Sometimes I wish that certain people were dead
And others would live forever,
That I could torture my childhood bullies
And redo lost fights with past lovers.
Sometimes I hate strangers on sight
And sometimes I love them.
Sometimes I talk to myself,
Sing in the shower,
Cry for no reason,
Skip washing my hands,
Squash bugs and smile,
And ogle sexy cartoon characters.
I wonder what dogs and birds are thinking,
Why mosquitoes bite,
Why I snot,
And why “goose” are “geese” but “moose” aren’t “meese”.
Sometimes I’m terrified but I smile
And I’m happy but I hate it.
Most times I fear or worship myself.
But craziest of all is not that I know I’m crazy,
But that you think you’re not.
I miss dangerous Detroit
I miss dark Detroit
I miss angry Detroit
I miss empty Detroit
I miss scary Detroit
I miss ugly Detroit
because this Detroit that’s coming back
is uglier, scarier, emptier, angrier, darker,
and more dangerous than ever.
Something about perfection
I used to think
that writing is written to be read;
Writing is written
to be written.
I was stirred awake by sounds before unheard. Gonging flinching rhythmic pounding aching switching soothing—all in one, one in all—is the only way I can describe them. Individually, they were distinct as could be—polar, in fact, related in no way—but they came together and melded into one liquid fluid flowing floating form that roused me from the depths of sleep to unprecedented tranquility. If I could find one relative word to describe this euphoric orum, I’d call it “music”. But how far it was from what we call “music”!
Great Gluttonous Death who spares not beast or man,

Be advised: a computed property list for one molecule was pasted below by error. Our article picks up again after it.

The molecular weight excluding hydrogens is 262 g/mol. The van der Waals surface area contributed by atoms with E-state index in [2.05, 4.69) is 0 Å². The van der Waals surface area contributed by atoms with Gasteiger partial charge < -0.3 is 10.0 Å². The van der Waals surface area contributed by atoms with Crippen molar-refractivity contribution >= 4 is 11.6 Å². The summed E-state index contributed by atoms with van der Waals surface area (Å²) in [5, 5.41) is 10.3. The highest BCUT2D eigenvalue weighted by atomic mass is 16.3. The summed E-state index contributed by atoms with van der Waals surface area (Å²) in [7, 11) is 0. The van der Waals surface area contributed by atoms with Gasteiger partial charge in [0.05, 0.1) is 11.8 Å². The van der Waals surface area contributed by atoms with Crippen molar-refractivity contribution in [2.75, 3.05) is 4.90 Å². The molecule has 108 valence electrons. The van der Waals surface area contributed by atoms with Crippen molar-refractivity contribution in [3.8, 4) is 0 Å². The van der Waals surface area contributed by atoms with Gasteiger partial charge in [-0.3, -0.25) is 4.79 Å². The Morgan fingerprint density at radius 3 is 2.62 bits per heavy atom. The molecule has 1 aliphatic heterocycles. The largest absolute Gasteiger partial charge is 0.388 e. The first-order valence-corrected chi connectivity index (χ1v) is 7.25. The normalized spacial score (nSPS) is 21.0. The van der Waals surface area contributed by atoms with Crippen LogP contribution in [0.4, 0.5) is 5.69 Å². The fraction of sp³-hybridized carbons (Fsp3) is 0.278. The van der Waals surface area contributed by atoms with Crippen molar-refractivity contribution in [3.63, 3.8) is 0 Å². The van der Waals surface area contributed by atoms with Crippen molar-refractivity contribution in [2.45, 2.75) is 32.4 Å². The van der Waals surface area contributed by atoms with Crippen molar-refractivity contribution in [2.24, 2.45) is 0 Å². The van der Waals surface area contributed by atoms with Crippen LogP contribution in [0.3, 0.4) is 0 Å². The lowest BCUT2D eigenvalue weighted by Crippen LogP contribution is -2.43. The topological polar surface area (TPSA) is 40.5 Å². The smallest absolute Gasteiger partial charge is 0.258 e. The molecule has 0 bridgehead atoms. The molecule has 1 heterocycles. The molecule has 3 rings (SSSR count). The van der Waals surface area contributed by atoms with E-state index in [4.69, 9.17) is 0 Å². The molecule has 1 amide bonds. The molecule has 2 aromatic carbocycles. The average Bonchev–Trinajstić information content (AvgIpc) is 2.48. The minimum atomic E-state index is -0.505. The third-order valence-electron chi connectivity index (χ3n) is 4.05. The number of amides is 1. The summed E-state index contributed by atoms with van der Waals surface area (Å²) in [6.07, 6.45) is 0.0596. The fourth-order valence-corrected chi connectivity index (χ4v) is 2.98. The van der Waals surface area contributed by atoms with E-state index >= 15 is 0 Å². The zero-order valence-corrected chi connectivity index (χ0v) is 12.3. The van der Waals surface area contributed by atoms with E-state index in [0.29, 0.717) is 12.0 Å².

Indeed my time is one so much delayed;
For can it be that ‘pon this earth I span
The endless breadths, and yet shall be betrayed?
And yet I say, “What makes a man so sure
That his demise is not a breath away?
What guarantees that if he wakes, so pure,
That thus he has been given all the day?
For as for those who’ve met their sudden end,
Did they greet dawn and know no night would come?
Had not they plans and dreams and years to spend,
Then swiftly did they dirt and bones become?”
And so I wake, and ask myself this day:
“Will my day meet its night, or night its day?”
Here’s to the starving multitudes—
Those fed with hunger, clothed with icy winds and stifling heat,
Slapped with shattered hopes and disparaged dreams,
Kicked with the scorn of an end so distantly near;
Here’s to disasters, calamities, catastrophes, deaths,
Rapes, plague, disease, dismantled homes,
Endless tears, oppressive grief, and miracles;
To polluted consciences, passive gods,
Confounded morals, dead virtues,
Outdated scriptures, and the will to believe;
Here’s to the strain of a thousand burdens,
To endless work, fruitless labors, sardonic struggles,
Aimless jobs, and a child’s laughter.
Here’s to a cruel, criminal, crude, and crumbling world
So filled with hope.